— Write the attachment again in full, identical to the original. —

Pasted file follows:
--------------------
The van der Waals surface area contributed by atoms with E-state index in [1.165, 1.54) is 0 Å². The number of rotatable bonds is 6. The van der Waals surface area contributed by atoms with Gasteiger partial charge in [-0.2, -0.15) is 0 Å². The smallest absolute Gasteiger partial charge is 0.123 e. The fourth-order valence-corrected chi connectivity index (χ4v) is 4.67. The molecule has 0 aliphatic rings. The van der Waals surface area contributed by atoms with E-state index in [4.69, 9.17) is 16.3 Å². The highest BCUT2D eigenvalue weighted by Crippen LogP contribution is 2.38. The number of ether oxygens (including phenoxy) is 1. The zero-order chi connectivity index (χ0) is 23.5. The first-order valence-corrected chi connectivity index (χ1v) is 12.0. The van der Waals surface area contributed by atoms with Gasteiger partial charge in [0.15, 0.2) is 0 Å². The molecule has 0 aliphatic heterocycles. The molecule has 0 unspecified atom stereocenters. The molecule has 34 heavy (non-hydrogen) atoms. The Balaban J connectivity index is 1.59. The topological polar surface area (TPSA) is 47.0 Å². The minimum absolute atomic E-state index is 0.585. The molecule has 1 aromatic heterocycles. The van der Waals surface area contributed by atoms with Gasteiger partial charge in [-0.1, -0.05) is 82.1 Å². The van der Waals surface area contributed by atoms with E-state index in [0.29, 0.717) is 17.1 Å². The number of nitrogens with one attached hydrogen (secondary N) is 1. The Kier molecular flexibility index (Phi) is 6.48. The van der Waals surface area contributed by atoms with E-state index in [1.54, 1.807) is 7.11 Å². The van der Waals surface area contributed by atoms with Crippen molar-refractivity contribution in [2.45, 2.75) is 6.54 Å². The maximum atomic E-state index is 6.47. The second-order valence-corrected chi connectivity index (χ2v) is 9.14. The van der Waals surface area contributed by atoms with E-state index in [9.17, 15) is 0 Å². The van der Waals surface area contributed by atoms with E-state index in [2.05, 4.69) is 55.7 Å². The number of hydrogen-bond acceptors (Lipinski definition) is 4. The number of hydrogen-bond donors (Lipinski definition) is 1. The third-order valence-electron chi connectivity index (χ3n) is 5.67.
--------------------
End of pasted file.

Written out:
The van der Waals surface area contributed by atoms with E-state index in [1.165, 1.54) is 0 Å². The number of rotatable bonds is 6. The van der Waals surface area contributed by atoms with Gasteiger partial charge in [-0.2, -0.15) is 0 Å². The smallest absolute Gasteiger partial charge is 0.123 e. The fourth-order valence-corrected chi connectivity index (χ4v) is 4.67. The molecule has 0 aliphatic rings. The van der Waals surface area contributed by atoms with E-state index in [4.69, 9.17) is 16.3 Å². The highest BCUT2D eigenvalue weighted by Crippen LogP contribution is 2.38. The number of ether oxygens (including phenoxy) is 1. The zero-order chi connectivity index (χ0) is 23.5. The first-order valence-corrected chi connectivity index (χ1v) is 12.0. The van der Waals surface area contributed by atoms with Gasteiger partial charge in [0.15, 0.2) is 0 Å². The molecule has 0 aliphatic heterocycles. The molecule has 0 unspecified atom stereocenters. The molecule has 34 heavy (non-hydrogen) atoms. The Balaban J connectivity index is 1.59. The topological polar surface area (TPSA) is 47.0 Å². The minimum absolute atomic E-state index is 0.585. The molecule has 1 aromatic heterocycles. The van der Waals surface area contributed by atoms with Gasteiger partial charge in [-0.1, -0.05) is 82.1 Å². The van der Waals surface area contributed by atoms with E-state index in [0.29, 0.717) is 17.1 Å². The number of nitrogens with one attached hydrogen (secondary N) is 1. The Kier molecular flexibility index (Phi) is 6.48. The van der Waals surface area contributed by atoms with E-state index in [1.54, 1.807) is 7.11 Å². The van der Waals surface area contributed by atoms with Crippen molar-refractivity contribution in [2.45, 2.75) is 6.54 Å². The maximum atomic E-state index is 6.47. The second-order valence-corrected chi connectivity index (χ2v) is 9.14. The van der Waals surface area contributed by atoms with E-state index in [9.17, 15) is 0 Å². The van der Waals surface area contributed by atoms with E-state index in [2.05, 4.69) is 55.7 Å². The number of hydrogen-bond acceptors (Lipinski definition) is 4. The number of hydrogen-bond donors (Lipinski definition) is 1. The third-order valence-electron chi connectivity index (χ3n) is 5.67.